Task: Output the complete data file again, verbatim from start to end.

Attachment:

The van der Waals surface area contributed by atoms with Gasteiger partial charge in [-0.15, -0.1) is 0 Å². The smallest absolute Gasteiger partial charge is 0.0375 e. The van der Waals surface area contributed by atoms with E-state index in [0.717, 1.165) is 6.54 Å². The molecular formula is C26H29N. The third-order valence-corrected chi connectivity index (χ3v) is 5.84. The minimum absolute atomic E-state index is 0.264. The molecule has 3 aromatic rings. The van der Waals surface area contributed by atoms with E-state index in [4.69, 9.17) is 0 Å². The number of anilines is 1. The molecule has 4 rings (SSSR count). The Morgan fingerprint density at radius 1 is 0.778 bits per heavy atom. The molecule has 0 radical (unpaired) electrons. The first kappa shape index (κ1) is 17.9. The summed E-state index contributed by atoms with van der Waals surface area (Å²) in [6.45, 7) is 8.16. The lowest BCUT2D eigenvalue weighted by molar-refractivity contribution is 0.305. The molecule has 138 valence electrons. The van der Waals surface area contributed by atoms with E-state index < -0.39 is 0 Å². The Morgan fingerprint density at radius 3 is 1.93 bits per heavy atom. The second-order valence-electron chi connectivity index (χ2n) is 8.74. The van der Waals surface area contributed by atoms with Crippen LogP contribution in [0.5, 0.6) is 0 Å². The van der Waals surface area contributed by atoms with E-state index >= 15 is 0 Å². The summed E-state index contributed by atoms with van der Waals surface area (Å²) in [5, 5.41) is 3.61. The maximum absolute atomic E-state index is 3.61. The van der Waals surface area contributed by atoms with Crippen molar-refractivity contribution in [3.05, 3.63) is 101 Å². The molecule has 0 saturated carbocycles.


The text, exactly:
The van der Waals surface area contributed by atoms with Gasteiger partial charge in [-0.15, -0.1) is 0 Å². The smallest absolute Gasteiger partial charge is 0.0375 e. The van der Waals surface area contributed by atoms with E-state index in [0.717, 1.165) is 6.54 Å². The molecular formula is C26H29N. The third-order valence-corrected chi connectivity index (χ3v) is 5.84. The minimum absolute atomic E-state index is 0.264. The molecule has 3 aromatic rings. The van der Waals surface area contributed by atoms with E-state index in [4.69, 9.17) is 0 Å². The number of anilines is 1. The molecule has 4 rings (SSSR count). The Morgan fingerprint density at radius 1 is 0.778 bits per heavy atom. The molecule has 0 radical (unpaired) electrons. The first kappa shape index (κ1) is 17.9. The summed E-state index contributed by atoms with van der Waals surface area (Å²) in [6.45, 7) is 8.16. The lowest BCUT2D eigenvalue weighted by molar-refractivity contribution is 0.305. The molecule has 138 valence electrons. The van der Waals surface area contributed by atoms with E-state index < -0.39 is 0 Å². The Morgan fingerprint density at radius 3 is 1.93 bits per heavy atom. The second-order valence-electron chi connectivity index (χ2n) is 8.74. The van der Waals surface area contributed by atoms with Crippen LogP contribution in [0.5, 0.6) is 0 Å². The van der Waals surface area contributed by atoms with E-state index >= 15 is 0 Å². The summed E-state index contributed by atoms with van der Waals surface area (Å²) in [5, 5.41) is 3.61. The maximum absolute atomic E-state index is 3.61. The van der Waals surface area contributed by atoms with Crippen molar-refractivity contribution in [3.05, 3.63) is 101 Å². The molecule has 0 saturated carbocycles.